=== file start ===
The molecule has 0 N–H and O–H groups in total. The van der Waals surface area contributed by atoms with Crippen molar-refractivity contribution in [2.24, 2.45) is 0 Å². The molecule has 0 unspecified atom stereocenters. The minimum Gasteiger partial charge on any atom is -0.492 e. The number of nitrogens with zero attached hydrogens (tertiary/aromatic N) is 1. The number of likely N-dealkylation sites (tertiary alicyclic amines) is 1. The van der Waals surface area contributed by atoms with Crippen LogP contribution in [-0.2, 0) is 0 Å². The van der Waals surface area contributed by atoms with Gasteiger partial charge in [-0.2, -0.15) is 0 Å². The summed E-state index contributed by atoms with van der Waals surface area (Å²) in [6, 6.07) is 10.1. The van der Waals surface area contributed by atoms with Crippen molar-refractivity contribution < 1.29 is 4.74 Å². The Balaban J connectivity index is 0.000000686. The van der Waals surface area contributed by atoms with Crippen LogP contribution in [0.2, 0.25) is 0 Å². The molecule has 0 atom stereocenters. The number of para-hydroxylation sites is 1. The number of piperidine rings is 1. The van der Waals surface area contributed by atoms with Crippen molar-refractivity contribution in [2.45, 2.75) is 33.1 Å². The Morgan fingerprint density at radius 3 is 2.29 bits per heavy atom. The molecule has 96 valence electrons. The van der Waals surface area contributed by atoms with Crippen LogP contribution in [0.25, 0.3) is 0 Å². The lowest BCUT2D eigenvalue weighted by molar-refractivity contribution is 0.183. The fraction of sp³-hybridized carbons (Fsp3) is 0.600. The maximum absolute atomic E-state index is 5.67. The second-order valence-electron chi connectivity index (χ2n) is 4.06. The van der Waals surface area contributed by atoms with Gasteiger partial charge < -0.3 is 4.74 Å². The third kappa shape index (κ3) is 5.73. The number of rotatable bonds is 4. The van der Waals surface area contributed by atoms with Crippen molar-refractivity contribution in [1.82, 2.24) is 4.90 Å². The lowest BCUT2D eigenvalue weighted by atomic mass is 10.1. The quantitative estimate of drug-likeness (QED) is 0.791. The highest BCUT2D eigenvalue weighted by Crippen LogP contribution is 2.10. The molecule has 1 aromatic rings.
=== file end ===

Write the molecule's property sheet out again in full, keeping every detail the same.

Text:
The molecule has 0 N–H and O–H groups in total. The van der Waals surface area contributed by atoms with Crippen molar-refractivity contribution in [2.24, 2.45) is 0 Å². The molecule has 0 unspecified atom stereocenters. The minimum Gasteiger partial charge on any atom is -0.492 e. The number of nitrogens with zero attached hydrogens (tertiary/aromatic N) is 1. The number of likely N-dealkylation sites (tertiary alicyclic amines) is 1. The van der Waals surface area contributed by atoms with Crippen LogP contribution in [-0.2, 0) is 0 Å². The van der Waals surface area contributed by atoms with Gasteiger partial charge in [-0.2, -0.15) is 0 Å². The summed E-state index contributed by atoms with van der Waals surface area (Å²) in [6, 6.07) is 10.1. The van der Waals surface area contributed by atoms with Crippen molar-refractivity contribution < 1.29 is 4.74 Å². The Balaban J connectivity index is 0.000000686. The van der Waals surface area contributed by atoms with Crippen LogP contribution in [0.2, 0.25) is 0 Å². The molecule has 0 atom stereocenters. The number of para-hydroxylation sites is 1. The number of piperidine rings is 1. The van der Waals surface area contributed by atoms with Crippen molar-refractivity contribution in [2.45, 2.75) is 33.1 Å². The Morgan fingerprint density at radius 3 is 2.29 bits per heavy atom. The molecule has 96 valence electrons. The van der Waals surface area contributed by atoms with Crippen LogP contribution in [0.25, 0.3) is 0 Å². The lowest BCUT2D eigenvalue weighted by molar-refractivity contribution is 0.183. The fraction of sp³-hybridized carbons (Fsp3) is 0.600. The maximum absolute atomic E-state index is 5.67. The second-order valence-electron chi connectivity index (χ2n) is 4.06. The van der Waals surface area contributed by atoms with Gasteiger partial charge < -0.3 is 4.74 Å². The third kappa shape index (κ3) is 5.73. The number of rotatable bonds is 4. The van der Waals surface area contributed by atoms with Crippen molar-refractivity contribution in [1.82, 2.24) is 4.90 Å². The lowest BCUT2D eigenvalue weighted by atomic mass is 10.1. The quantitative estimate of drug-likeness (QED) is 0.791. The highest BCUT2D eigenvalue weighted by Crippen LogP contribution is 2.10. The molecule has 1 aromatic rings.